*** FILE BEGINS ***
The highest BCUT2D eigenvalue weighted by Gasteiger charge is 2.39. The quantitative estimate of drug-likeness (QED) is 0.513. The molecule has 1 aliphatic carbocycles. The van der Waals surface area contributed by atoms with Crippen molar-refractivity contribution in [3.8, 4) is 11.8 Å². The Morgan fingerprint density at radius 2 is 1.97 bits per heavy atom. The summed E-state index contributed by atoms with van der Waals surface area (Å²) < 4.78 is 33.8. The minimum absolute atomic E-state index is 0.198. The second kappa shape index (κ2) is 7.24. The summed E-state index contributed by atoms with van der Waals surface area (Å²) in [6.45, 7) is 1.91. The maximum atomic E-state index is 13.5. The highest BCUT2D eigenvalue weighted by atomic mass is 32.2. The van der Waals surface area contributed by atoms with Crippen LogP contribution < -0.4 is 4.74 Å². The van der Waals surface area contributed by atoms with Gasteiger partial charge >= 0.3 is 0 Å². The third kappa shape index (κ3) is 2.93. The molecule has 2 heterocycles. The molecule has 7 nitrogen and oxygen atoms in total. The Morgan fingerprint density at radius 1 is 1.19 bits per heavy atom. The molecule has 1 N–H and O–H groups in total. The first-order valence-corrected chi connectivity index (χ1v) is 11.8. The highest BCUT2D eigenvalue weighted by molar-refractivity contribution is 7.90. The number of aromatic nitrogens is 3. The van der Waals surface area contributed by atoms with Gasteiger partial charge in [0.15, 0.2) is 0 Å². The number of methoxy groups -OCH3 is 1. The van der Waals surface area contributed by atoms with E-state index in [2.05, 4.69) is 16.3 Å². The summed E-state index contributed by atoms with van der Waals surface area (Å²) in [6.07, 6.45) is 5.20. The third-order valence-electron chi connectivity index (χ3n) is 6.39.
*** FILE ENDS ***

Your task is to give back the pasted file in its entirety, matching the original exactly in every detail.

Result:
The highest BCUT2D eigenvalue weighted by Gasteiger charge is 2.39. The quantitative estimate of drug-likeness (QED) is 0.513. The molecule has 1 aliphatic carbocycles. The van der Waals surface area contributed by atoms with Crippen molar-refractivity contribution in [3.8, 4) is 11.8 Å². The Morgan fingerprint density at radius 2 is 1.97 bits per heavy atom. The summed E-state index contributed by atoms with van der Waals surface area (Å²) < 4.78 is 33.8. The minimum absolute atomic E-state index is 0.198. The second kappa shape index (κ2) is 7.24. The summed E-state index contributed by atoms with van der Waals surface area (Å²) in [6.45, 7) is 1.91. The maximum atomic E-state index is 13.5. The highest BCUT2D eigenvalue weighted by atomic mass is 32.2. The van der Waals surface area contributed by atoms with Crippen LogP contribution < -0.4 is 4.74 Å². The van der Waals surface area contributed by atoms with Gasteiger partial charge >= 0.3 is 0 Å². The third kappa shape index (κ3) is 2.93. The molecule has 2 heterocycles. The molecule has 7 nitrogen and oxygen atoms in total. The Morgan fingerprint density at radius 1 is 1.19 bits per heavy atom. The molecule has 1 N–H and O–H groups in total. The first-order valence-corrected chi connectivity index (χ1v) is 11.8. The highest BCUT2D eigenvalue weighted by molar-refractivity contribution is 7.90. The number of aromatic nitrogens is 3. The van der Waals surface area contributed by atoms with Gasteiger partial charge in [0.15, 0.2) is 0 Å². The number of methoxy groups -OCH3 is 1. The van der Waals surface area contributed by atoms with E-state index in [2.05, 4.69) is 16.3 Å². The summed E-state index contributed by atoms with van der Waals surface area (Å²) in [6.07, 6.45) is 5.20. The third-order valence-electron chi connectivity index (χ3n) is 6.39.